Atria Park of San Mateo was fined nearly $40,000 by the California Department of Social Services, and could get its license revoked
By Austin Turner
The San Mateo senior-living facility where two residents died after accidentally being served dishwashing fluid is now facing a hefty fine and the threat of losing its elderly care residency license, according to reports filed by the California Department of Social Services.
Trudy Maxwell and Peter Schroder Jr., both 93 and residents of Atria Park of San Mateo, died last year after they allegedly drank toxic dishwashing fluid mistakenly served as cranberry juice. The facility employee that is accused of pouring the fluid into a beverage container, 35-year-old Alisia Rivera Mendoza of East Palo Alto, was charged April 11 with two counts of felony involuntary manslaughter and three counts of felony elder abuse.
A 94-year-old man at an Atria-run home in Walnut Creek died last year after he mistakenly drank toxic cleaning fluid that had been left in an unlocked storage container. A 54-year-old employee was charged with one count of elder abuse in that case.
Now, the facility itself is facing legal action from the State of California. The state’s Department of Social Services website lists that revocation action is pending as of March 7. A facility evaluations report filed on March 21 says that the department’s accusations supporting the pending license revocation and de-certification have been distributed to residents, the people responsible for them, and a local ombudsman.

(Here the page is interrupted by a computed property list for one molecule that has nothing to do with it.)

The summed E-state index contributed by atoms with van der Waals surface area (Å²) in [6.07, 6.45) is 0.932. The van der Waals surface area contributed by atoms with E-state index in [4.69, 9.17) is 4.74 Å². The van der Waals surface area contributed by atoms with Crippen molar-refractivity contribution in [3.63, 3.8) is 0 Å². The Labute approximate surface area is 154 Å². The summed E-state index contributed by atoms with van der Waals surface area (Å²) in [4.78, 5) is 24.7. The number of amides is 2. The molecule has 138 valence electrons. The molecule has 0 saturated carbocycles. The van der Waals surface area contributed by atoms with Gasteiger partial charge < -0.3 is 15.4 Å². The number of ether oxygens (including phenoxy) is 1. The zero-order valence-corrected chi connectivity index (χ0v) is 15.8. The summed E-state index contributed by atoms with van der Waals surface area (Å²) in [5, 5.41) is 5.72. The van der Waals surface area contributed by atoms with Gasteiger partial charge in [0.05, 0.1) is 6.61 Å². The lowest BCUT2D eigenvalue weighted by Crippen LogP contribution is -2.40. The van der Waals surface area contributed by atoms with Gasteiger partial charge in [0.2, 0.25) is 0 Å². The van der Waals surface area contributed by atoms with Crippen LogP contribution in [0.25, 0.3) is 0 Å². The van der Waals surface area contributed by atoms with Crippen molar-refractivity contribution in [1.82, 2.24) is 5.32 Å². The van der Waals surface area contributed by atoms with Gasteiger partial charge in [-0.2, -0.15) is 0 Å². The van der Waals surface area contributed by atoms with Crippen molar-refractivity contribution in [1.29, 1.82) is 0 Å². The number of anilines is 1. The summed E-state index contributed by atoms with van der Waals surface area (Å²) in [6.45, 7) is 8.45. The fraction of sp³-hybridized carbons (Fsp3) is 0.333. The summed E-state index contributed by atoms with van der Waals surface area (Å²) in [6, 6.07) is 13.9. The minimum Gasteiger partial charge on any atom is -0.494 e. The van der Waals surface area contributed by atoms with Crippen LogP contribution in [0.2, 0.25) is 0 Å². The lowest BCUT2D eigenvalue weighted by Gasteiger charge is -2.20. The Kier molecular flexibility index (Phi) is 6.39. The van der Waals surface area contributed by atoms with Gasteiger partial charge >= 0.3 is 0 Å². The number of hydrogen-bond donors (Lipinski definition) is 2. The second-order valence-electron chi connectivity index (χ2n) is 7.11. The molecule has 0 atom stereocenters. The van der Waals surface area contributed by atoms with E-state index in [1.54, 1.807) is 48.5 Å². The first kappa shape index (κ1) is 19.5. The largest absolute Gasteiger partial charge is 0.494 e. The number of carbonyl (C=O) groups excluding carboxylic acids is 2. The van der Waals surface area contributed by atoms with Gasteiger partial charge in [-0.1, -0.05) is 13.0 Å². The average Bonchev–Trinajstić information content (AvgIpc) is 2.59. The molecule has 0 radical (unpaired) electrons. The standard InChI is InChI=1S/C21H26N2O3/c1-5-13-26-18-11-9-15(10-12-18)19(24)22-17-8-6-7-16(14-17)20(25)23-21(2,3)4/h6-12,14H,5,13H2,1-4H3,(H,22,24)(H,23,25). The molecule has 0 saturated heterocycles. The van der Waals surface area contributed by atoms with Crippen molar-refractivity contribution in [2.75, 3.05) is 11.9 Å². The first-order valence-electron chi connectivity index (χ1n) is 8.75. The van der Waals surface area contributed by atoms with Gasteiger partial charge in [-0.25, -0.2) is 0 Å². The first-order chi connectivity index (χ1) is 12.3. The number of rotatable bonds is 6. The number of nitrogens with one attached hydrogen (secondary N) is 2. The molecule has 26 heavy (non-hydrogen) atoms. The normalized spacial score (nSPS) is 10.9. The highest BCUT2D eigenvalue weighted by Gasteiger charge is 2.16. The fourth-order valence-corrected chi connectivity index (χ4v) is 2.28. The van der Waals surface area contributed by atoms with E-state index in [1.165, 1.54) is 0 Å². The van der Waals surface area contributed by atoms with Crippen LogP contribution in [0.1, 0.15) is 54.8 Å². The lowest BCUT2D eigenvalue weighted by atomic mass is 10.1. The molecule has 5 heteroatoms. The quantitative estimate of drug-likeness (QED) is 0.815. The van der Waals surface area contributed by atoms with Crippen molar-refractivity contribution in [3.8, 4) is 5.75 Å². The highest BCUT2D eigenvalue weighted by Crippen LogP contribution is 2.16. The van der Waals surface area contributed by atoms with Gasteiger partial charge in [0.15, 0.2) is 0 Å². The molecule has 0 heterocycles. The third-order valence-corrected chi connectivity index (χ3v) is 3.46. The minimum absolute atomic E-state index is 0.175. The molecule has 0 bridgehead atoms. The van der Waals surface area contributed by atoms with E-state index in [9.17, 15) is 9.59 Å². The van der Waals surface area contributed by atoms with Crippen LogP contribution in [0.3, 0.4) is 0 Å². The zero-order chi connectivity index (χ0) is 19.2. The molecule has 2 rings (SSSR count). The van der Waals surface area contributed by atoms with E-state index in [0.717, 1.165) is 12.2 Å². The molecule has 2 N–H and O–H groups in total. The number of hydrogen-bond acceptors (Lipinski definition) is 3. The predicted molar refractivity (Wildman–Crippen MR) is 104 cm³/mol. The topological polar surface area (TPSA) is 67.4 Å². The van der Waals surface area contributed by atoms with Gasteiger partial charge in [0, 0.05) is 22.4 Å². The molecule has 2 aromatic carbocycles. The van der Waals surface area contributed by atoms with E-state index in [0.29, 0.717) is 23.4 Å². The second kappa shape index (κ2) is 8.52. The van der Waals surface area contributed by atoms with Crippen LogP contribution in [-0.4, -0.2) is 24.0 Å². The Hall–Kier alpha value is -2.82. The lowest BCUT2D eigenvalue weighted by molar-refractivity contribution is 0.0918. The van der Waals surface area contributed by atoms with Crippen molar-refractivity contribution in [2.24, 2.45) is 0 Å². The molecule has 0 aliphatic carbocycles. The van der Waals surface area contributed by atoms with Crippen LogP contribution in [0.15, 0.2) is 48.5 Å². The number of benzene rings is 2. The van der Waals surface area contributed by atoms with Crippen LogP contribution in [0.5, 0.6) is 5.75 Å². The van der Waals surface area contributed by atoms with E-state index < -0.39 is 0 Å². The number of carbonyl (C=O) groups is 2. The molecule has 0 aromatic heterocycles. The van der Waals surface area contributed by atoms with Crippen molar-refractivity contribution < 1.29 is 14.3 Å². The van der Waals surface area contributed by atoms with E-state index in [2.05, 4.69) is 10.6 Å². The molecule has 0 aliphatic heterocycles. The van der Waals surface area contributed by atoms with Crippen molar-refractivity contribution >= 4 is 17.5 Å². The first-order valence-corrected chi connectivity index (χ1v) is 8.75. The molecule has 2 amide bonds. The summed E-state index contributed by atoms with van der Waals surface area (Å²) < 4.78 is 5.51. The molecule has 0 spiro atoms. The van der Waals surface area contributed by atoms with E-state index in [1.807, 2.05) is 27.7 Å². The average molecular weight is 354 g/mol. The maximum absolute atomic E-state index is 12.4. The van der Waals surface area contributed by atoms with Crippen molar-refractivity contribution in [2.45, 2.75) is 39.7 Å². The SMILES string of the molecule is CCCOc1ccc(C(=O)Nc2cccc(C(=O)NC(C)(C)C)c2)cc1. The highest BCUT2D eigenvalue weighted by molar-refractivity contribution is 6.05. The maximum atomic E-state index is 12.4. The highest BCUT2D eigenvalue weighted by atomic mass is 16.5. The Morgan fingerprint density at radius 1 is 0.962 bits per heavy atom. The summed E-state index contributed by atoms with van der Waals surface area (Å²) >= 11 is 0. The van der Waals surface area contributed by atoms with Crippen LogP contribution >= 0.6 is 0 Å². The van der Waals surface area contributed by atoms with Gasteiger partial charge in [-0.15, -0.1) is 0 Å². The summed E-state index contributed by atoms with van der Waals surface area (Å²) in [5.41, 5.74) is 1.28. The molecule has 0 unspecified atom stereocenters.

Another facility evaluation report was filed on April 14, this time directly citing Atria Park for the August poisoning incident.
According to the report, the department found that employees weren’t properly trained on how to handle potentially dangerous chemicals. The department issued a $39,500 fine to the facility — $15,000 per death as a result of the incident and $10,000 based on the additional resident that was hospitalized as a result; $500 was already paid after an immediate fine was issued during a February visit.
The department has visited Atria Park of San Mateo five times in the first four months of 2023. It visited the facility seven times in 2022, with six of those visits coming after the deadly Aug. 28 incident.
When approached for comment, a spokesperson for Atria Senior Living provided the following statement:
“We disagree with the Department of Social Services’ decision and have filed a notice of contest to appeal that decision. We are in discussions with the Department about resolution of that appeal. During this process, Atria Park of San Mateo will remain open, and our employees continue to be focused on providing a safe and welcoming environment for all our residents.
“This incident has been a tragedy. It is in no way indicative of the
quality care our staff provide each and every day. We remain deeply
saddened by the deaths of our residents, and our hearts are with their
families and loved ones. As always, we are focused on the safety,
health, and well-being of all our residents.”